Idk if people don't like Gone Home cause it's interactive fiction. I haven't played it yet, but I recently played Stanley Parable which too is interactive story and people seemed to like that one. It offered you choices to determine the story, so it was non-linear to a degree but it ultimately is just a walking simulator. I know some people don't consider interactive stories genre like Heavy Rain a game but imo depends on your expectations of a 'game'.
Stanley Parable allows you to make frequent choices though. There is player autonomy.
In shit like Gone Home the only real choice you have is in which order you examine items. Sure, SP doesn’t have guns. Or shooting. Or other stuff like that, but it has genuine choice and consequences of that choice. You can ‘lose’ in Stanley Parable, though it is played off as simply a result of your choices in the narrative.
You don’t have choice in Stanley Parable, at all, every action you take is manipulated.
Then again the Real Person ending averts this completely, as does the Powerful ending. Both aren’t exactly good endings
You have very little ‘real’ choice in games. You’re manipulated an awful lot in video games, be it simulated corridors or forced to kill enemies. Stanley Parable offers you choice like, for example, to follow the voice’s narrative or to ignore it. Gone Home doesn’t even give you that, from what I’m told. All you do is pick up items and look at them.
It offers the illusion of choice, as the narrator, or in the Confusion ending his superiors (female narrator?) is always forcing you to take the path you “chose”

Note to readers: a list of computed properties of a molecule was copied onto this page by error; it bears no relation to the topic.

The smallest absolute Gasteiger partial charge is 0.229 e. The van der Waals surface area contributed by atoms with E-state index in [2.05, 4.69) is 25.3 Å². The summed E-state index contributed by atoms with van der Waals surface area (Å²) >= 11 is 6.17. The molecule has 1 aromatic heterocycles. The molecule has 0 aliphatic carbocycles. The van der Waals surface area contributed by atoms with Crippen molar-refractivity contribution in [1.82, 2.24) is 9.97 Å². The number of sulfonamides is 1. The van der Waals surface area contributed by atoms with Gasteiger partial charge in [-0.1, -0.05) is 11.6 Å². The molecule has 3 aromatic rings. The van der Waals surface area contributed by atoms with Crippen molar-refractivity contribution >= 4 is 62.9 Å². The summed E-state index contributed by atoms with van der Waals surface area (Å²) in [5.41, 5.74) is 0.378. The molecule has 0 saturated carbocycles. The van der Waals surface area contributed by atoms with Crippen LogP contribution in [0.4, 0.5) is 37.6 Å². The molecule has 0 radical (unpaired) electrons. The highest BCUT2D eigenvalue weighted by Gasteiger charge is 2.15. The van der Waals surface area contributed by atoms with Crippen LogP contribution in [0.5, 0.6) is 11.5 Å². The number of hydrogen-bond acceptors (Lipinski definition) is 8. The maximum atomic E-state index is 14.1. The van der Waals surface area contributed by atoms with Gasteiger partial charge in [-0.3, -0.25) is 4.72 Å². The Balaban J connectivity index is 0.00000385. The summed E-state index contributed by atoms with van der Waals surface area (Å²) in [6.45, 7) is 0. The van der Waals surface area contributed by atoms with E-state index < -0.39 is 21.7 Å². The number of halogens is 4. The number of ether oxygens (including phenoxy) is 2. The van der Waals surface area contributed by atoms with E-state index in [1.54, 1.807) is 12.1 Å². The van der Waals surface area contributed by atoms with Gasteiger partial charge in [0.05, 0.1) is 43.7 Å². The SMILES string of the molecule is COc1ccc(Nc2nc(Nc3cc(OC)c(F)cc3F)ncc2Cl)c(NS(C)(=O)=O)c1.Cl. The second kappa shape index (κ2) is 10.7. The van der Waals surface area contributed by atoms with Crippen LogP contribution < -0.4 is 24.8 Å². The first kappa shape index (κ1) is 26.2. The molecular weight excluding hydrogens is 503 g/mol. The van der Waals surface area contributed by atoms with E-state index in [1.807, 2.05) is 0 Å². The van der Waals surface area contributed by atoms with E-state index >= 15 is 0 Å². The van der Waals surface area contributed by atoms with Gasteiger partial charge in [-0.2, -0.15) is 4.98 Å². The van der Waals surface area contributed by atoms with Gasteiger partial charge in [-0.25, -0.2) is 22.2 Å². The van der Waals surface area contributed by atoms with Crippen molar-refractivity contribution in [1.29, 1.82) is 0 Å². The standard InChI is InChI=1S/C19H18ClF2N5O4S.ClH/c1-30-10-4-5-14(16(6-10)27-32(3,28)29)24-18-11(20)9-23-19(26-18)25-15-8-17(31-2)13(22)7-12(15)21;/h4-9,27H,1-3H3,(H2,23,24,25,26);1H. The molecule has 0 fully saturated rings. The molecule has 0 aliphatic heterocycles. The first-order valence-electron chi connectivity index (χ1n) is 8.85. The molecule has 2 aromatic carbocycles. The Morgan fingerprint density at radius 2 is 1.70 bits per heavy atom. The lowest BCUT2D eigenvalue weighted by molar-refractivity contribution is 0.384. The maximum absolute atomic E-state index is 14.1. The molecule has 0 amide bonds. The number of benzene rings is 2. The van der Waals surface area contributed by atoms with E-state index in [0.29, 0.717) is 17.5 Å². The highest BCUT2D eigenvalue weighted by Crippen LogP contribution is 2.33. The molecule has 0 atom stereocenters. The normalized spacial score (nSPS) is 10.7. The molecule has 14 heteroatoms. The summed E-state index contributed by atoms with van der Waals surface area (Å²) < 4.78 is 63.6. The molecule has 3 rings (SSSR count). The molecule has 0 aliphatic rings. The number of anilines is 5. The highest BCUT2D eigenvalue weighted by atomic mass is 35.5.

But metafuckery aside, its a lovely little dig at that ever present illusion of choice, and is done on a fantastic way
Eh, I’d just say it is more blatant about it than a lot of video games. That said, I’m not saying Stanley Parable is like a video game. If anything, it is the barest form of video game, the absolute bare necessity for me to call something ‘a game’ and not ‘interactive fiction’ and even then, SP rides that line pretty damn hard.
But ‘games’ like Depression Quest and Gone Home fall firmly on the side of ‘interactive fiction’ in my opinion.
I would argue that Stanley Parable is more of a game than a lot of others. Look at a game life Half Life 2. Now before I get flak because if it, I love Half Life 2, it’s a great game. But it’s a giant hallway. It’s a point A to Point B simulator. There are no deviating branches in HL2, there is no choice. (I mean, you have the choice to get shot and die instead of fighting the combine, but that’s non-cannon) And every time you play HL2 you’re going to get the same game, with the same story, and every time you’re going to get the same ending. Same with Portal/Portal 2. Same with just about every action game, every platformer, and almost every game that doesn’t call itself sandbox. Hell you want offenders just look at the TellTale Walking Dead games. There’s an illusion of choice, You can take Carly or Doug, but it’s not going to change the outcome. You can side with Lilly or Kenny, but it doesn’t matter. You can attempt to save Sarah, or Luke, or Larry, or any other of the numerous people, but in the end they all suffer the same plight. Because they gave you a choice, but the games all needed to end the same way. They were marked for death, and you saving them only prolonged it.
At least with Stanley Parable, you have a choice. You have several of them, and they all lead to different endings. Different outcomes for your actions. Going though the left door instead of the right one leads to a totally different story. And in the end it’s much more of a game than anything else. Now granted the paths to the endings are usually short, but there’s still a replay value to them. With games like Gone Home or Dear Ester, they’re something you experience once, then never really touch again. Like, I played through Dear Ester once, enjoyed the story, then went on to other things. But are they any less of a game? If you can call something with no choices a game (Half Life) or something with minimal, or inconsequential choices a game (Walking Dead, portal, the list goes on.) Then you really can’t call SP and anything but. Because every choice in Stanley Parable is a solid choice, and everything you do in that game leads to a different outcome.